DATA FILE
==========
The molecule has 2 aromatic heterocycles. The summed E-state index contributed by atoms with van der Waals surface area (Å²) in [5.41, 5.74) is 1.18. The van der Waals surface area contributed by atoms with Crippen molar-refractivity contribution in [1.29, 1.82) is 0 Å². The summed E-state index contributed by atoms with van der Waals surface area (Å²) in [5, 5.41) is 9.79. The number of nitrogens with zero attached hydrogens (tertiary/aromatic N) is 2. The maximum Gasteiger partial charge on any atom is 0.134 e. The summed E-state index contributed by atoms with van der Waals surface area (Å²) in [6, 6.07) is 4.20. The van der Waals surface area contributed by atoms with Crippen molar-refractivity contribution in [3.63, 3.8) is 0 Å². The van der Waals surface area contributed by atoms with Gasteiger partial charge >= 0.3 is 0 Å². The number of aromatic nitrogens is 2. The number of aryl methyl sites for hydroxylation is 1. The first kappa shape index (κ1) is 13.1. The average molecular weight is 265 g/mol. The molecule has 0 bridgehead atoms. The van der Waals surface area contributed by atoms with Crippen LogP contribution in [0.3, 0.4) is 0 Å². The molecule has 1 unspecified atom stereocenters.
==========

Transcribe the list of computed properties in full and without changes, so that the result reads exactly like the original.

The molecule has 2 aromatic heterocycles. The summed E-state index contributed by atoms with van der Waals surface area (Å²) in [5.41, 5.74) is 1.18. The van der Waals surface area contributed by atoms with Crippen molar-refractivity contribution in [1.29, 1.82) is 0 Å². The summed E-state index contributed by atoms with van der Waals surface area (Å²) in [5, 5.41) is 9.79. The number of nitrogens with zero attached hydrogens (tertiary/aromatic N) is 2. The maximum Gasteiger partial charge on any atom is 0.134 e. The summed E-state index contributed by atoms with van der Waals surface area (Å²) in [6, 6.07) is 4.20. The van der Waals surface area contributed by atoms with Crippen molar-refractivity contribution in [3.63, 3.8) is 0 Å². The van der Waals surface area contributed by atoms with Gasteiger partial charge >= 0.3 is 0 Å². The number of aromatic nitrogens is 2. The number of aryl methyl sites for hydroxylation is 1. The first kappa shape index (κ1) is 13.1. The average molecular weight is 265 g/mol. The molecule has 0 bridgehead atoms. The van der Waals surface area contributed by atoms with Crippen LogP contribution in [0.3, 0.4) is 0 Å². The molecule has 1 unspecified atom stereocenters.